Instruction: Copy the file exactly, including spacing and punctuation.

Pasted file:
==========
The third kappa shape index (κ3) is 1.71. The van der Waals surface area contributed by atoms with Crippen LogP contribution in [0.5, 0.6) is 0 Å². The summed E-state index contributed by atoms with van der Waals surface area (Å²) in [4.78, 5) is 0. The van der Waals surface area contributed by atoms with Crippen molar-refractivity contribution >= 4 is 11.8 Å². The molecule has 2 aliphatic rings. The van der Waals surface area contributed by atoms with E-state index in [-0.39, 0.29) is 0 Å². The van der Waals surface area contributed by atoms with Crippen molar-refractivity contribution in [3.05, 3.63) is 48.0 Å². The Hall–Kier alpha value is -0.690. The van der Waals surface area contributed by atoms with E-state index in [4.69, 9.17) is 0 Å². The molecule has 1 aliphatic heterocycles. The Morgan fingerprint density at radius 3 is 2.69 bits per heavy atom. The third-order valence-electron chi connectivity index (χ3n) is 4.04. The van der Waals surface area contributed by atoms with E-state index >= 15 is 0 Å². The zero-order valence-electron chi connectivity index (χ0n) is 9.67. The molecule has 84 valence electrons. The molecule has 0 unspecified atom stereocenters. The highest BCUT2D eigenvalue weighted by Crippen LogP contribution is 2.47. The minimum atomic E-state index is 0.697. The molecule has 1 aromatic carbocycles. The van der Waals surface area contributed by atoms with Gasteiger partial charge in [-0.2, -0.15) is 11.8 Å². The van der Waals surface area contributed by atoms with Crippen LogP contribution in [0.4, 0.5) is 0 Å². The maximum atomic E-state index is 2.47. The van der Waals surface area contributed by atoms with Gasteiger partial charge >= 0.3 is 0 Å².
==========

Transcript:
The third kappa shape index (κ3) is 1.71. The van der Waals surface area contributed by atoms with Crippen LogP contribution in [0.5, 0.6) is 0 Å². The summed E-state index contributed by atoms with van der Waals surface area (Å²) in [4.78, 5) is 0. The van der Waals surface area contributed by atoms with Crippen molar-refractivity contribution >= 4 is 11.8 Å². The molecule has 2 aliphatic rings. The van der Waals surface area contributed by atoms with E-state index in [-0.39, 0.29) is 0 Å². The van der Waals surface area contributed by atoms with Crippen molar-refractivity contribution in [3.05, 3.63) is 48.0 Å². The Hall–Kier alpha value is -0.690. The van der Waals surface area contributed by atoms with E-state index in [4.69, 9.17) is 0 Å². The molecule has 1 aliphatic heterocycles. The Morgan fingerprint density at radius 3 is 2.69 bits per heavy atom. The third-order valence-electron chi connectivity index (χ3n) is 4.04. The van der Waals surface area contributed by atoms with E-state index >= 15 is 0 Å². The zero-order valence-electron chi connectivity index (χ0n) is 9.67. The molecule has 84 valence electrons. The molecule has 0 unspecified atom stereocenters. The highest BCUT2D eigenvalue weighted by Crippen LogP contribution is 2.47. The minimum atomic E-state index is 0.697. The molecule has 1 aromatic carbocycles. The van der Waals surface area contributed by atoms with Gasteiger partial charge in [-0.2, -0.15) is 11.8 Å². The van der Waals surface area contributed by atoms with Crippen LogP contribution in [0.4, 0.5) is 0 Å². The maximum atomic E-state index is 2.47. The van der Waals surface area contributed by atoms with Gasteiger partial charge >= 0.3 is 0 Å².